This year is off to a great start with fantastic first week and an even better last day of that week working with my fellow Avega Coach, Marcus Hammarberg .
Our work yesterday is clearly summarized by Marcus in this post and I think Marcus has made some real groundbreaking thoughts on SpecFlow together with TFS and Visual Studio and I’m very glad to have helped out some parts. A shout out goes to Håkan Forss as he gave both of us some valuable feedback too.
So what’s this post about you might ask? Well during our work we stumbled onto a gotcha with the way Test Manager and associated automation works.
As you can see in the picture below I’ve created a Test Case that some tester later gets to run.
Suppose the tester runs this Test Case and finds a bug. Now we want to assign this bug to a developer who fixes the bug and associates a test with the test case in such way that the test case gets automated.
So we change the automation status to Planned as you can see in the picture below:
As you can see the tester can’t set Automation Status in Test Manager to Automated because that state is missing from the list and if we zoom to the right side of the tab control we find that there’s no way of associating any tests either.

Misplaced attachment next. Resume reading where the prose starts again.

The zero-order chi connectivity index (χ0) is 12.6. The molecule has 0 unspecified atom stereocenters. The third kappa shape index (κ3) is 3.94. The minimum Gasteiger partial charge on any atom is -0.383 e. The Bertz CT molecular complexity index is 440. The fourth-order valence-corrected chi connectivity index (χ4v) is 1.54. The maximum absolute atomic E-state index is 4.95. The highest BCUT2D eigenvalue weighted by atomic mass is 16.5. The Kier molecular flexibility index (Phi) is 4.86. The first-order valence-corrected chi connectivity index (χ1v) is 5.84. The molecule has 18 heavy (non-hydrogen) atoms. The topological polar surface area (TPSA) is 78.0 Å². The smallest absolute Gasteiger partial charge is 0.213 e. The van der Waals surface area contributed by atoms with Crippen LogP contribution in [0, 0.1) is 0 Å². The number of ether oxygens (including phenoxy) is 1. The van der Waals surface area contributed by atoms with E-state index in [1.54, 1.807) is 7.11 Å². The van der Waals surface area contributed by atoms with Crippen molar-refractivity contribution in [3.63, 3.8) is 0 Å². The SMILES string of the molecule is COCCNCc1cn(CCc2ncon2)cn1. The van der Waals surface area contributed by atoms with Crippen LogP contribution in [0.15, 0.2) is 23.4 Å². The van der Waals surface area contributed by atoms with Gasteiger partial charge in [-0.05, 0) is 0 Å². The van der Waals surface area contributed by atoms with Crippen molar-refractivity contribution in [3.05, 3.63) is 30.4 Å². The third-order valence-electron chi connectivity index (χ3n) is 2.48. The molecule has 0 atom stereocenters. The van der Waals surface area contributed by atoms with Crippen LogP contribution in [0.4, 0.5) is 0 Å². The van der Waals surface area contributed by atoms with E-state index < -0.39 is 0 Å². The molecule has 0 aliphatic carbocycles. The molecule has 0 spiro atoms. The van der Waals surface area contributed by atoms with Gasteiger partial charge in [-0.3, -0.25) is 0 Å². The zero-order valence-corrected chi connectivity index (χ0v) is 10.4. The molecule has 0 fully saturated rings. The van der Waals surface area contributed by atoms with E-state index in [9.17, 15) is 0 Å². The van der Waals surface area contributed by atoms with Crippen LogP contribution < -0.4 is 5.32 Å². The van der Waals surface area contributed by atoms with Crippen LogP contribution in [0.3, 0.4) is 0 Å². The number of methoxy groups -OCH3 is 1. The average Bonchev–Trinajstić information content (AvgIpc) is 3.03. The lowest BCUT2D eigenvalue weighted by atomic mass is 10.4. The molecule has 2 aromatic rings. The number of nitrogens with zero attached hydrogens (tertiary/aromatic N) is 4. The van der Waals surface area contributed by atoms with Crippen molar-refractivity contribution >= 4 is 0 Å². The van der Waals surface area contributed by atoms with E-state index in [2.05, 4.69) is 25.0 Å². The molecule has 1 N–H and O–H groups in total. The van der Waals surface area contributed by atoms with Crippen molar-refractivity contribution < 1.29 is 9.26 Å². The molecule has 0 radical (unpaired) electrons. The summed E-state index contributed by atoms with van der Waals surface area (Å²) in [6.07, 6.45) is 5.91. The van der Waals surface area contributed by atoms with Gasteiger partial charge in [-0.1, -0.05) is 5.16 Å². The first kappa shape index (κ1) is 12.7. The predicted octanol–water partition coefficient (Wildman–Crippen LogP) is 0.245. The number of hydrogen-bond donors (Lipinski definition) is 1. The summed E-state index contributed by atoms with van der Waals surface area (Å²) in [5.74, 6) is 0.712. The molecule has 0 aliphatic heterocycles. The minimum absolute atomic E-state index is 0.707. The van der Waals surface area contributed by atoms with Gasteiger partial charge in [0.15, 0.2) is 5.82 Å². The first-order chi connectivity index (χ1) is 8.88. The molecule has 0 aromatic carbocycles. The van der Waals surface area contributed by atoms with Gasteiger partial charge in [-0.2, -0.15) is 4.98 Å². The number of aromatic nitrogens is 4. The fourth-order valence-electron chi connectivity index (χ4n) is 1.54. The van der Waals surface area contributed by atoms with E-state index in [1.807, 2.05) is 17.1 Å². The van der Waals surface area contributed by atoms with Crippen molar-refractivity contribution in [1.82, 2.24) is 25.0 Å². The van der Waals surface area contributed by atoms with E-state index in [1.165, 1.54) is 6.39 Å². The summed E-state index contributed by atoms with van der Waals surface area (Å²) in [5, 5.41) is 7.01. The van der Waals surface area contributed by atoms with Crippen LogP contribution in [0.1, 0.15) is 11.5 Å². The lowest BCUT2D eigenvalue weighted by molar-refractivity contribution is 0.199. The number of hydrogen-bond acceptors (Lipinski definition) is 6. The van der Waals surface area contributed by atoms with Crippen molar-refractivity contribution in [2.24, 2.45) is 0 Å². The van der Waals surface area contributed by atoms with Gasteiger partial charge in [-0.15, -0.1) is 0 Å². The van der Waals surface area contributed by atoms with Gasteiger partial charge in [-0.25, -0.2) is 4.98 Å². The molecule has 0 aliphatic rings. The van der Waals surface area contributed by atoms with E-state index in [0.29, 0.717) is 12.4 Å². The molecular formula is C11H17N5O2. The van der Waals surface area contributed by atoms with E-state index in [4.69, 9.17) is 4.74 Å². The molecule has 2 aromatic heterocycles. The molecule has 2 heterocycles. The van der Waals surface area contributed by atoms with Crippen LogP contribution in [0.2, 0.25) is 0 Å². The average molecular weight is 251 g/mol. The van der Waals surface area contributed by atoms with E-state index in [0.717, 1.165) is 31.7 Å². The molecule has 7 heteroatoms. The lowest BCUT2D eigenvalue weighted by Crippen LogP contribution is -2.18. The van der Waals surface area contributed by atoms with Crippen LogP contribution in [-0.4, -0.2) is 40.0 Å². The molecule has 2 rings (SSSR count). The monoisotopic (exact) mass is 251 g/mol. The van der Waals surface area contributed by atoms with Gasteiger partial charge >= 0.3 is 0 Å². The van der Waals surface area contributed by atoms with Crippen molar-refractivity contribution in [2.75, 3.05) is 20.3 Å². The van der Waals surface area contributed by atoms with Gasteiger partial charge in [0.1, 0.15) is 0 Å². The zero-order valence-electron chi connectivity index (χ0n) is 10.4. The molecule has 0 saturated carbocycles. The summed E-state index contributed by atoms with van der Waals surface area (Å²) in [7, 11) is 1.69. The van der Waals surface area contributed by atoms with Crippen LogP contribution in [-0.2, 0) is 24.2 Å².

Being that this was the first time I looked a this particular feature of Test Manager I must say that I got a little intrigued to say the least. After some Internet searching we still came up with nothing but when we opened up the same Test Case in Visual Studio we finally saw the add button (marked with … in the picture below):
So it got very clear to me then that this behavior was by design but I still felt that I needed to go behind the scenes to see how this is solved because in the end Test Case is just your average Work Item Type which is defined in XML.
Looking at the Automation Status field in the Test Case WIT XML you’ll see this:
As you can see in the XML you’ll never see the automated state if you haven’t assigned a Microsoft.VSTS.TCM.AutomatedTestId value which is exactly what you do when you associate a test with the add button like the picture below:
Looking at the Associated Automation tab in the Test Case WIT you’ll see this:
As you can see the Associated Automation tab implemented with a control called AssociatedAutomationControl. After some investigation with my favorite reflection utility .Net Reflector I found this section marked in red:
It looks like depending on which ServiceProvider that is used when creating the AssociatedAutomationControl the Add button will be visible or not, TADA!
To sum things up:
- You can’t associate automation with unit tests within Test Manager
- You can associate automation with unit tests within Visual Studio
- All this is because the ServiceProvider associated with the current AssociatedAutomationControl controls the visibility of the Add button in the Associate Automation tab.